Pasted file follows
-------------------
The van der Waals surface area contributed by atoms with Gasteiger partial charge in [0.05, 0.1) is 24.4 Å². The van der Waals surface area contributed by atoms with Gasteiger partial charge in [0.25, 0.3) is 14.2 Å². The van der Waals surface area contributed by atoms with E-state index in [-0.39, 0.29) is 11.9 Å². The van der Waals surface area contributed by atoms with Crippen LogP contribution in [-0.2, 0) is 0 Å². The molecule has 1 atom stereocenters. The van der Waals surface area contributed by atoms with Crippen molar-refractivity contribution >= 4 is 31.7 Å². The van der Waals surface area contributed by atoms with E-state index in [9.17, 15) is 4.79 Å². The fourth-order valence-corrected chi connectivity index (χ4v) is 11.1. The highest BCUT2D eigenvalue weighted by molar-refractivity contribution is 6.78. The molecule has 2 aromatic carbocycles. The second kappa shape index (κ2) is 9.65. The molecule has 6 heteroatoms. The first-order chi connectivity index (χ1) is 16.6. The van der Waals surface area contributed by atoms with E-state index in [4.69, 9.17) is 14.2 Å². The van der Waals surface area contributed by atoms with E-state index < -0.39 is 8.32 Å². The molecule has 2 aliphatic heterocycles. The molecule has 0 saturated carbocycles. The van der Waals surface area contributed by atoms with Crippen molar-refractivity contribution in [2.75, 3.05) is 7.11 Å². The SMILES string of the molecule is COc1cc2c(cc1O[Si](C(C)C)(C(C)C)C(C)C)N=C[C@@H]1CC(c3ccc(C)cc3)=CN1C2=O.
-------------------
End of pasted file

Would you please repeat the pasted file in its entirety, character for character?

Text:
The van der Waals surface area contributed by atoms with Gasteiger partial charge in [0.05, 0.1) is 24.4 Å². The van der Waals surface area contributed by atoms with Gasteiger partial charge in [0.25, 0.3) is 14.2 Å². The van der Waals surface area contributed by atoms with E-state index in [-0.39, 0.29) is 11.9 Å². The van der Waals surface area contributed by atoms with Crippen LogP contribution in [-0.2, 0) is 0 Å². The molecule has 1 atom stereocenters. The van der Waals surface area contributed by atoms with Crippen molar-refractivity contribution >= 4 is 31.7 Å². The van der Waals surface area contributed by atoms with E-state index in [9.17, 15) is 4.79 Å². The fourth-order valence-corrected chi connectivity index (χ4v) is 11.1. The highest BCUT2D eigenvalue weighted by molar-refractivity contribution is 6.78. The molecule has 2 aromatic carbocycles. The second kappa shape index (κ2) is 9.65. The molecule has 6 heteroatoms. The first-order chi connectivity index (χ1) is 16.6. The van der Waals surface area contributed by atoms with E-state index in [4.69, 9.17) is 14.2 Å². The van der Waals surface area contributed by atoms with E-state index < -0.39 is 8.32 Å². The molecule has 2 aliphatic heterocycles. The molecule has 0 saturated carbocycles. The van der Waals surface area contributed by atoms with Crippen molar-refractivity contribution in [2.75, 3.05) is 7.11 Å². The SMILES string of the molecule is COc1cc2c(cc1O[Si](C(C)C)(C(C)C)C(C)C)N=C[C@@H]1CC(c3ccc(C)cc3)=CN1C2=O.